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North Dakota pipeline protester charged with attempted murder

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A demonstrator protesting last week at the construction site of an oil pipeline in North Dakota was charged on Monday with the attempted murder of a law enforcement officer, according to court documents.

Red Fawn Fallis, 37, was confronted by two officers on the evening of Oct. 27, according to an affidavit, when she was taking part in a demonstration against the $3.8 billion Dakota Access pipeline project.

The affidavit said law enforcement was working to clear protesters from a camp on private property and attempted to arrest Fallis for being “an instigator and acting disorderly,” when a struggle occurred with the officers.

It added that during the struggle, Fallis fired at a police officer three times with a handgun, without hitting him.

After being subdued and arrested, a small amount of marijuana was found in Fallis’ possession, according to court documents. She is facing additional charges including engaging in a riot, possession of marijuana and preventing arrest.

The attempted murder charge carries a maximum penalty of 20 years in prison.

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An attorney for Fallis was not listed in court documents and an official from the Morton County Courthouse said on Monday that Fallis did not yet have a lawyer.

The 1,172-mile (1,885-km) pipeline, being built by a group of companies led by Energy Transfer Partners LP , would offer the fastest and most direct route to bring Bakken shale oil from North Dakota to U.S. Gulf Coast refineries.

But the project has faced months of protest from the Standing Rock Sioux Tribe, as well as environmental activists, who say it threatens local water supplies and sacred tribal sites.

Supporters say the pipeline would be safer and more cost-effective than transporting the oil by road or rail.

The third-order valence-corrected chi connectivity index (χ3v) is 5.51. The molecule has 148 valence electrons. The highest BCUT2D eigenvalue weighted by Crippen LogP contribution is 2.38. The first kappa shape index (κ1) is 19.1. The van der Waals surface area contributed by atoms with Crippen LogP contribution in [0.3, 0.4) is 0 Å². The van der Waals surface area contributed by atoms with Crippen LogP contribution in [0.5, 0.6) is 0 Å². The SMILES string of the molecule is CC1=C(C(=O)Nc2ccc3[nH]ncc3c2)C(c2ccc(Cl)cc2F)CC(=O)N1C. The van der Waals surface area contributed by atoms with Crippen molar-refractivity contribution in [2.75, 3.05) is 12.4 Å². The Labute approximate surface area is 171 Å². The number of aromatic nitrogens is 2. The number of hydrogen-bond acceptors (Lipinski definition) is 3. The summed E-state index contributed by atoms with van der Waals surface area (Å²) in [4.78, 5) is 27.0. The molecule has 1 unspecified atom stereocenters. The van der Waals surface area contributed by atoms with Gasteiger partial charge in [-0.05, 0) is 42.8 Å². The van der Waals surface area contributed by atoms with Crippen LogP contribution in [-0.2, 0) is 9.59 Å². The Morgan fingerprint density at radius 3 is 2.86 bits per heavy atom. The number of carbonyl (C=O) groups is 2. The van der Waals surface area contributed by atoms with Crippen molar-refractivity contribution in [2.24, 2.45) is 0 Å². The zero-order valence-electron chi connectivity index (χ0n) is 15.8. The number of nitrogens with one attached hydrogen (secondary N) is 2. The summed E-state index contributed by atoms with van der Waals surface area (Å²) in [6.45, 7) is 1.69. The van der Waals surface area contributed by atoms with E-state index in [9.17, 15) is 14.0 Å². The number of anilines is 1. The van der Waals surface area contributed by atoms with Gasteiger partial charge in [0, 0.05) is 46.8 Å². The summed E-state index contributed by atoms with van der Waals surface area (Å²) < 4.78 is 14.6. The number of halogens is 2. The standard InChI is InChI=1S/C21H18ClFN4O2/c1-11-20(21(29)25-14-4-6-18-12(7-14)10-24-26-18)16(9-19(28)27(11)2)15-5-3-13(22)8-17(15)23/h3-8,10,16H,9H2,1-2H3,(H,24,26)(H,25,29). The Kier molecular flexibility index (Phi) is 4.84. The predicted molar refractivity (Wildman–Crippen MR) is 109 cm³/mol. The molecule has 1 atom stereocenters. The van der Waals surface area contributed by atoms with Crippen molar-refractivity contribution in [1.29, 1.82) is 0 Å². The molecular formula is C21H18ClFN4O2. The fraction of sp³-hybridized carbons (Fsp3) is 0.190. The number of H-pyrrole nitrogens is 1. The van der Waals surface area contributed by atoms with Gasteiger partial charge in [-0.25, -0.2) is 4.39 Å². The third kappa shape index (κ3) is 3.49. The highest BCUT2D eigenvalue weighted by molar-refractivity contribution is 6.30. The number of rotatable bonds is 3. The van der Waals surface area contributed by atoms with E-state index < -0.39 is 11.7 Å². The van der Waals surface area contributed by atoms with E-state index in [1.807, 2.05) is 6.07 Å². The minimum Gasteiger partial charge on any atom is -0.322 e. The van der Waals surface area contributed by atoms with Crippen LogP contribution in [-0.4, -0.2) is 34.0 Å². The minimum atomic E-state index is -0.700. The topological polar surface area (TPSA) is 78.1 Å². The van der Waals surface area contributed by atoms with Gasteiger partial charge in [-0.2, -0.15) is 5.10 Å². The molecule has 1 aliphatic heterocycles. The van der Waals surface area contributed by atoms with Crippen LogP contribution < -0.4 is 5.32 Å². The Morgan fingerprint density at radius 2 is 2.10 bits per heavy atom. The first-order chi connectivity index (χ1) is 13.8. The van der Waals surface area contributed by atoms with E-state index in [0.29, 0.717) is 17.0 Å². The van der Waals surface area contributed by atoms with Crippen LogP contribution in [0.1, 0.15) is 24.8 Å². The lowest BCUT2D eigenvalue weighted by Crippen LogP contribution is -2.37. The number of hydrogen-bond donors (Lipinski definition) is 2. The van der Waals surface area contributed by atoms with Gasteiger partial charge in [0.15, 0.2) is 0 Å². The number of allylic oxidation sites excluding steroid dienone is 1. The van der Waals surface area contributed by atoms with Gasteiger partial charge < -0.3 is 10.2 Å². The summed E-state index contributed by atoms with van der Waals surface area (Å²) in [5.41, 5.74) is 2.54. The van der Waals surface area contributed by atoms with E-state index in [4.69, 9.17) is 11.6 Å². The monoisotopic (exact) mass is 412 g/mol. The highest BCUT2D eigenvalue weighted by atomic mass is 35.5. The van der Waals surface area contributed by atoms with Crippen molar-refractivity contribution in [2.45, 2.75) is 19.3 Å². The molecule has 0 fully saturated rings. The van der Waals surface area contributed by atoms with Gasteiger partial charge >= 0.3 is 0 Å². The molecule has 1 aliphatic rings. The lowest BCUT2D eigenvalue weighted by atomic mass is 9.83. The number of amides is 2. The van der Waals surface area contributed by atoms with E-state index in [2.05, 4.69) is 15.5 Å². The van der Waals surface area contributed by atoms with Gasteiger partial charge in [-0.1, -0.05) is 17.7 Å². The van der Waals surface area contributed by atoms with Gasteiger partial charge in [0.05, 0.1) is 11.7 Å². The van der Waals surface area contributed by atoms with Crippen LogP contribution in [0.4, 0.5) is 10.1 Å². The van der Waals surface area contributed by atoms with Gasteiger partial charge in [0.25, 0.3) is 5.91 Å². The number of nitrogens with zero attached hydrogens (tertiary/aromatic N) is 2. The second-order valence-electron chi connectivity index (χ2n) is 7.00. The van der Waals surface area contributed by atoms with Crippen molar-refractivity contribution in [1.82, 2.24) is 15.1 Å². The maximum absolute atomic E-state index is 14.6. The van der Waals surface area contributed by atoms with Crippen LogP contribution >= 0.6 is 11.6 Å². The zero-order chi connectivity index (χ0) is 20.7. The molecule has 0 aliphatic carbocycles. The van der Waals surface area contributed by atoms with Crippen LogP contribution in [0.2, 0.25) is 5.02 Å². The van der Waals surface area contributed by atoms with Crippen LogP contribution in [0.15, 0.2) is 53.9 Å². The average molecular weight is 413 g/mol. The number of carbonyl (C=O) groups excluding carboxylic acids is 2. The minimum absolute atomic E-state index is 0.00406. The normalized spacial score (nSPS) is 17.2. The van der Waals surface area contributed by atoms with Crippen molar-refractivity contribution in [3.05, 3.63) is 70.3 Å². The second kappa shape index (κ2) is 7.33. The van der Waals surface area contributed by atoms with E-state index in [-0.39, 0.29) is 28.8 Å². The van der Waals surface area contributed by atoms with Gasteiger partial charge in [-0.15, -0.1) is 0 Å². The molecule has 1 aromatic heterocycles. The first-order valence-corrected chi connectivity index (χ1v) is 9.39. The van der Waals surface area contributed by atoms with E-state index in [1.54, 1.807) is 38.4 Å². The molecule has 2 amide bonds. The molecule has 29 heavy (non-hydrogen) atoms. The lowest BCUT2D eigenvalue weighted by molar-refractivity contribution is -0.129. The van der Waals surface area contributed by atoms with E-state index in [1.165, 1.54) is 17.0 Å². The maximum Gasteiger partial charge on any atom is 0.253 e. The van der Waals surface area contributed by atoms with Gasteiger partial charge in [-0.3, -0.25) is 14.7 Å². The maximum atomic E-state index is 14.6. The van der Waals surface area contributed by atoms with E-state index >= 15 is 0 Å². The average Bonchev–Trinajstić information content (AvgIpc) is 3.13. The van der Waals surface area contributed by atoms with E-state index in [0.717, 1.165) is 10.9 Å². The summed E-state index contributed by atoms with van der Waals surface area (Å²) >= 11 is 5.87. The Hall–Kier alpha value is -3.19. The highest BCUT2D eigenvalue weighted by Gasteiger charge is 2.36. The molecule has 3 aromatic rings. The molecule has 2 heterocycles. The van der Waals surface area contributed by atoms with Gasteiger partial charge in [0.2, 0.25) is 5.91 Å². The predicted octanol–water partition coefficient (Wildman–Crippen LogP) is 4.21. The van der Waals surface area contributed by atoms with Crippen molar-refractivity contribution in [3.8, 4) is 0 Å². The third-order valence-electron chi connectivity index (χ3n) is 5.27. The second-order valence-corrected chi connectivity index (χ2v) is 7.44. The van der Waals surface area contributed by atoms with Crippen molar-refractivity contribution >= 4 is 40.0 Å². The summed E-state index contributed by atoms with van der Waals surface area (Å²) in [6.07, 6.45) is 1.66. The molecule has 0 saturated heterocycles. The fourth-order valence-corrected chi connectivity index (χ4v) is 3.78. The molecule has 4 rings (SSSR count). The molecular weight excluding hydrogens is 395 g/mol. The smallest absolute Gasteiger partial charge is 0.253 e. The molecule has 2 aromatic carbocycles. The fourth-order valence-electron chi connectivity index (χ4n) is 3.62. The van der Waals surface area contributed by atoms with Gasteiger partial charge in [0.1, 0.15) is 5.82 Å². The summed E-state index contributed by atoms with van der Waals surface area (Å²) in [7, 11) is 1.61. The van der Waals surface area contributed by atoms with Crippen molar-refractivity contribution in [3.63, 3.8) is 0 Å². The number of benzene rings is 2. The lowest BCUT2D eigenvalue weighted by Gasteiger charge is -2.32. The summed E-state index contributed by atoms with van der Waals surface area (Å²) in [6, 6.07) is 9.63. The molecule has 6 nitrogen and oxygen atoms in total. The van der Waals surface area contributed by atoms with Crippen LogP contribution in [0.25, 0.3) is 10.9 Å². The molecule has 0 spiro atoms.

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Police clashed with protesters last week as they moved to clear out a camp constructed by demonstrators on private land, with law enforcement using rubber bullets, pepper spray and an audio cannon to disperse demonstrators.

(Reporting by Timothy Mclaughlin in Chicago; Editing by Peter Cooney)

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People are calling Denver’s newest city council member a communist — but she’d rather be called an anarchist

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On April 10, Candi CdeBaca’s 33rd birthday, Denver’s second “bomb cyclone” of the year brought snow and heavy wind, and knocked out power in some areas, including at CdeBaca’s house in Elyria-Swansea. When CdeBaca, then a Denver City Council candidate, finally got power back and turned on her phone, she saw she had an unusually high number of missed calls and messages. Birthday wishes, she assumed.

“There was a death threat,” she said. “There were two of them within an hour. One of them said, ‘I was trained to kill commie shit like you.’”

The context: At a candidate forum on April 7, CdeBaca offered some remarks that, to many, sounded like she was advocating a Communist form of government.

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Honduran forces fire on students, 5 hurt: officials

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Honduran military police opened fire on protesting students at a university on Monday, wounding at least five, campus and hospital officials said.

Hundreds of students at the National Autonomous University of Honduras were demanding the resignation of the country's president, Juan Orlando Hernandez, after demonstrations against him intensified last week when three people were killed in protests.

"About 40 military police entered the university campus without authorization," Armando Sarmiento, director of institutional development at the Tegucigalpa-based university, told AFP.

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Health care price transparency: Fool’s gold, or real money in your pocket?

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The news is full of stories about monumental surprise hospital bills, sky-high drug prices and patients going bankrupt. The government’s approach to addressing this, via an executive order that President Trump signed June 24, 2019, is to make hospitals post their list prices online so that patients supposedly can comparison shop. But this is fool’s gold – information that doesn’t address the real question about why these prices are so high in the first place.

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